There’s currently a 7-day free trial to communicate with matches for free until 1 January.
It’s a softly, softly approach – excellent for those new to internet dating or nervous about entering the melee, or using a fast-food dating app like Tinder.
It seems unavoidable that if we have filters and tick-boxes for features and likes or dislikes, we could be cutting off literally thousands of potential suitors because of something we might have thought minor or irrelevant if we met in the flesh.
Some find this a barrier to join, fans say it weeds out the casual chancer from those truly looking for love – and means you don’t have to wait to broach tricky topics.
Pricier – it’s £44.95 for a month, but that drops to £12.95 per month if you sign up for a year.
But too many filters and rigid check-boxes can have you dismiss huge numbers of people at once – something that apps like Bumble, Happn and Tinder tried to do away with (though that brings its own set of issues).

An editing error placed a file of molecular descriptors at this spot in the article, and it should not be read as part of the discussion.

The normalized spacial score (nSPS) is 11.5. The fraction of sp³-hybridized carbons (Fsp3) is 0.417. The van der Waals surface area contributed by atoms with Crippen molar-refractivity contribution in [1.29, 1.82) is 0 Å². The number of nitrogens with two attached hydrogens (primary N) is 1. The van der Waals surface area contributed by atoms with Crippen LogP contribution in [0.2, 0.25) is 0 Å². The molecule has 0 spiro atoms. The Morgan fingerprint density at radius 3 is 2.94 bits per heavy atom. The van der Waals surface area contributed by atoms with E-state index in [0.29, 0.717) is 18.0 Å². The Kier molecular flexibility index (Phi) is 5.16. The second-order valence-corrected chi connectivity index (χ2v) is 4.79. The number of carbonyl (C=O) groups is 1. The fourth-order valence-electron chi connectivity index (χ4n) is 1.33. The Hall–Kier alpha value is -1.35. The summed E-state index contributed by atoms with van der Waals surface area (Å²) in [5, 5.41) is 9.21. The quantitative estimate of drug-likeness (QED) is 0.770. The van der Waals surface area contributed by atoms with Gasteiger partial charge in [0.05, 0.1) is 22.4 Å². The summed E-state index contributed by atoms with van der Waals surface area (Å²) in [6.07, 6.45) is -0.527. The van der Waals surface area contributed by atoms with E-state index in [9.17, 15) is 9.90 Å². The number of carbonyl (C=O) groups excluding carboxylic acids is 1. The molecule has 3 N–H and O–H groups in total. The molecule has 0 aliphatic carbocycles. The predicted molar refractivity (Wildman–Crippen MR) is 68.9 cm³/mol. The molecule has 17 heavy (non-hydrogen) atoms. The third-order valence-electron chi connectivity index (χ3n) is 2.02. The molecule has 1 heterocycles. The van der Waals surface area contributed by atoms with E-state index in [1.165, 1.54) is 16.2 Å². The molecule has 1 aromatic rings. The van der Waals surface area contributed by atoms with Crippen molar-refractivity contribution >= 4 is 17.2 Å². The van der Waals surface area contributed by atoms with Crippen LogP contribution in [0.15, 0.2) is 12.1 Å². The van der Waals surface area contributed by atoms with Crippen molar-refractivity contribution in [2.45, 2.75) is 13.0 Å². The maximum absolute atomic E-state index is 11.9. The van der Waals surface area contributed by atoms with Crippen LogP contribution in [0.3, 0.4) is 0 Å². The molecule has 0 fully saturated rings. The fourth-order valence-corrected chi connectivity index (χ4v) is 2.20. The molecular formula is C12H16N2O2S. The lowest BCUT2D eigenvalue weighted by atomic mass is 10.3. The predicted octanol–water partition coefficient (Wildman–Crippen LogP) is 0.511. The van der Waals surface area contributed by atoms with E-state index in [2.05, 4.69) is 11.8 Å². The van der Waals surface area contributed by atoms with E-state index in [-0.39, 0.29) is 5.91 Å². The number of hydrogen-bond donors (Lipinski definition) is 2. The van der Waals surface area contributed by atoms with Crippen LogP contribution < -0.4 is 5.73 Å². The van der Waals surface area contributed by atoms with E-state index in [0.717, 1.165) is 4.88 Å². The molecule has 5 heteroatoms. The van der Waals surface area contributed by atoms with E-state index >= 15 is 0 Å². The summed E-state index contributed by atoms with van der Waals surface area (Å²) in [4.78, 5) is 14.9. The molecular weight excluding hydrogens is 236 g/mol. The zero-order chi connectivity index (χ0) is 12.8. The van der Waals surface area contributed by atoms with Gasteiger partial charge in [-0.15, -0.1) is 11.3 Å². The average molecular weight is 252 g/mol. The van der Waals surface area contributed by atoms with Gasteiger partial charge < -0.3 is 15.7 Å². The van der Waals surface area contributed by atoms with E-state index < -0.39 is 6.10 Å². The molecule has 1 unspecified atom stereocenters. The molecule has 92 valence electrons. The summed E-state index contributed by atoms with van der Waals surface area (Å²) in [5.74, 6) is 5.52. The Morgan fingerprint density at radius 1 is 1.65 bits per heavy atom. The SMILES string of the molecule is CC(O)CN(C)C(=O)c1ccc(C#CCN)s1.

One 5ft 10in friend reports she saw only 400 potential men to browse when she logged in to
Yet many friends of mine who had previously ruled out anyone with children on a dating site are now happily dating (or married to) single parents they met in real life.
With judgemental tick-boxes they would have filtered out the very person they are in love with now.
A one step Facebook log-in process leads on to a few simple questions (the most obvious – height, kids, whether you drink or smoke), a description and a photo – then you are in. To use the site fully – sending unlimited messages to other members – payment is required.
You can browse a selection of pictures and ages before logging in, anything more specific requires you to become a member. As with many free or low-cost sites, ads can be frequent and feel spammy.
The price and process mean only the dedicated remain – but equally, can lead to people dropping out mid-process.